</p>
        </fieldset>
    }
    
    <div>
        @Html.ActionLink("Back to List", "Index")
    </div>
</body>
</html>


Below is the code without Automapper which is not a good practise.Two fields are not the problem but imagine having 15 fields to map which will be quite a task, the number of line will increase also the possibility of an error.

    public ActionResult Creates()
    {
         UserView UserViewModel = new UserView();
         return View("Creates",UserViewModel);
    }

    [HttpPost]
    public ActionResult Creates(UserView UserView)
    {
        // Valdations

        if (ModelState.IsValid)
        {
          User User = new User();
          User.UserName = UserView.UserName;
          User.Password = UserView.Password;
                          
          // Create User code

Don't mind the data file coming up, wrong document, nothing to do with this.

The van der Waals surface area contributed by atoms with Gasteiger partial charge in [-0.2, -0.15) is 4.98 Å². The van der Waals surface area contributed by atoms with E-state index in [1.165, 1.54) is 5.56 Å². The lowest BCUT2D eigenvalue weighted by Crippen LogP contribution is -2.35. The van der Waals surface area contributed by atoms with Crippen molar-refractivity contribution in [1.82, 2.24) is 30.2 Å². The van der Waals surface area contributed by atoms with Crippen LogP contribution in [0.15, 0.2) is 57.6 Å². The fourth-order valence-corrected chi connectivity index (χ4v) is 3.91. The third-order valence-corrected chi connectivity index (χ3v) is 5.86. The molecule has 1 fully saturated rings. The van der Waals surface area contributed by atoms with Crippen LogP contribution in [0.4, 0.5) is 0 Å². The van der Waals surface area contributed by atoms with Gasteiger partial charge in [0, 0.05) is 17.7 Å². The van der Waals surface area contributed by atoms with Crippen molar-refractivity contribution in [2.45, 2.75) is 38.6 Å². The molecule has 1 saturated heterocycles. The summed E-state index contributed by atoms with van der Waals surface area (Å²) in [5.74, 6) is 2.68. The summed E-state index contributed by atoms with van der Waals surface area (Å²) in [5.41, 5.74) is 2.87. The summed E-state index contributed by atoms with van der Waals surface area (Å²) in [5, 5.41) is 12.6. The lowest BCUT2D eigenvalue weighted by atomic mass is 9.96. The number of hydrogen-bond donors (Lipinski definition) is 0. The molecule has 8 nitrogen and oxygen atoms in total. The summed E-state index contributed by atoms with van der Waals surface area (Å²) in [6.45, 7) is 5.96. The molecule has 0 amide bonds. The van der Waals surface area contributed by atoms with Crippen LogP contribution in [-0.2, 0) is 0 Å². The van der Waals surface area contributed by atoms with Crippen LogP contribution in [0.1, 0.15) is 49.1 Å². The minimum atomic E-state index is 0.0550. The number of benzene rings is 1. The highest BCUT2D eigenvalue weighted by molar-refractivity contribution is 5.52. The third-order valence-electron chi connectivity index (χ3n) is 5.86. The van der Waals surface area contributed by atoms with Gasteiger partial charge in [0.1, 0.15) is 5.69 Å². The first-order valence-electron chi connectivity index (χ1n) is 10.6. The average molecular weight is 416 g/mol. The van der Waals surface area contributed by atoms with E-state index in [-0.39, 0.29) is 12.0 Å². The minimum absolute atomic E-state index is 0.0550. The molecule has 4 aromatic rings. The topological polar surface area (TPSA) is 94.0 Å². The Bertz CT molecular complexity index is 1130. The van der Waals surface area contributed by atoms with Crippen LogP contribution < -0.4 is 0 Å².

}
        return View();
    }
Now finally automapper in action below.

In global.asax you have to create a map before using it in the controller.

global.asax.

    protected void Application_Start()
    {
        AreaRegistration.RegisterAllAreas();
        Mapper.CreateMap<UserView, User>();
        RegisterGlobalFilters(GlobalFilters.Filters);
        RegisterRoutes(RouteTable.Routes);
    }


Controller.

    public ActionResult Creates()
    {
        UserView UserViewModel = new UserView();
        return View("Creates",UserViewModel);
    }

    [HttpPost]
    public ActionResult Creates(UserView UserView)
    {
        // Valdations
        if (ModelState.IsValid)
        {
           User User = new User();
           //  User.UserName = UserView.UserName;
           //  User.Password = UserView.Password;
           AutoMapper.Mapper.Map(UserView, User);
                          
           // Create User code            
         }
         return View();
     }